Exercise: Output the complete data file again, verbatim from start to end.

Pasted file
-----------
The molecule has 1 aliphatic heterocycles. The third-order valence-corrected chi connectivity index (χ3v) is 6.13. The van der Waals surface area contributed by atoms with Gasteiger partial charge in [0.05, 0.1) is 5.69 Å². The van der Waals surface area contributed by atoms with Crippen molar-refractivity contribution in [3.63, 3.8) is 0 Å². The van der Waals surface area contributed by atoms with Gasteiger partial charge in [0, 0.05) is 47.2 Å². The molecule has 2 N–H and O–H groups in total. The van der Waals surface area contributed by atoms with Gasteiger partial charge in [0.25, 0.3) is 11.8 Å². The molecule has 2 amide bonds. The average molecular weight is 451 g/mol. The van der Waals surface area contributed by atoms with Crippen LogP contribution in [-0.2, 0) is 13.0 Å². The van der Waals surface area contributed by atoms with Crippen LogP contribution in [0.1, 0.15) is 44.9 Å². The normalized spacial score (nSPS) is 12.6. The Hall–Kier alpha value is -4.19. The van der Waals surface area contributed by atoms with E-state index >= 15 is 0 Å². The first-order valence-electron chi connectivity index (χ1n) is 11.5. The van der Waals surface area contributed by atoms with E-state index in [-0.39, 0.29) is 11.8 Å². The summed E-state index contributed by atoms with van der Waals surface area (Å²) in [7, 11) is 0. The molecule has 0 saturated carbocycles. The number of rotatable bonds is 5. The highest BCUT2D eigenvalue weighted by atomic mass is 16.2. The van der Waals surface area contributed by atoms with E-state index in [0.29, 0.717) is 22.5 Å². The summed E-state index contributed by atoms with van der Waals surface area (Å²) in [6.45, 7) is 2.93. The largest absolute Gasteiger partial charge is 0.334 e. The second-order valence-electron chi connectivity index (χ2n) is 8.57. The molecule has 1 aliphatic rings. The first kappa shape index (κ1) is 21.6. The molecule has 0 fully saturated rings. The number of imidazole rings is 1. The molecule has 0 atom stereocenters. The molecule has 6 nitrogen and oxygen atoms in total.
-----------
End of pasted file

The molecule has 1 aliphatic heterocycles. The third-order valence-corrected chi connectivity index (χ3v) is 6.13. The van der Waals surface area contributed by atoms with Gasteiger partial charge in [0.05, 0.1) is 5.69 Å². The van der Waals surface area contributed by atoms with Crippen molar-refractivity contribution in [3.63, 3.8) is 0 Å². The van der Waals surface area contributed by atoms with Gasteiger partial charge in [0, 0.05) is 47.2 Å². The molecule has 2 N–H and O–H groups in total. The van der Waals surface area contributed by atoms with Gasteiger partial charge in [0.25, 0.3) is 11.8 Å². The molecule has 2 amide bonds. The average molecular weight is 451 g/mol. The van der Waals surface area contributed by atoms with Crippen LogP contribution in [-0.2, 0) is 13.0 Å². The van der Waals surface area contributed by atoms with Crippen LogP contribution in [0.1, 0.15) is 44.9 Å². The normalized spacial score (nSPS) is 12.6. The Hall–Kier alpha value is -4.19. The van der Waals surface area contributed by atoms with E-state index >= 15 is 0 Å². The first-order valence-electron chi connectivity index (χ1n) is 11.5. The van der Waals surface area contributed by atoms with E-state index in [-0.39, 0.29) is 11.8 Å². The summed E-state index contributed by atoms with van der Waals surface area (Å²) in [7, 11) is 0. The molecule has 0 saturated carbocycles. The number of rotatable bonds is 5. The highest BCUT2D eigenvalue weighted by atomic mass is 16.2. The van der Waals surface area contributed by atoms with E-state index in [0.29, 0.717) is 22.5 Å². The summed E-state index contributed by atoms with van der Waals surface area (Å²) in [6.45, 7) is 2.93. The largest absolute Gasteiger partial charge is 0.334 e. The second-order valence-electron chi connectivity index (χ2n) is 8.57. The molecule has 1 aliphatic rings. The first kappa shape index (κ1) is 21.6. The molecule has 0 fully saturated rings. The number of imidazole rings is 1. The molecule has 0 atom stereocenters. The molecule has 6 nitrogen and oxygen atoms in total.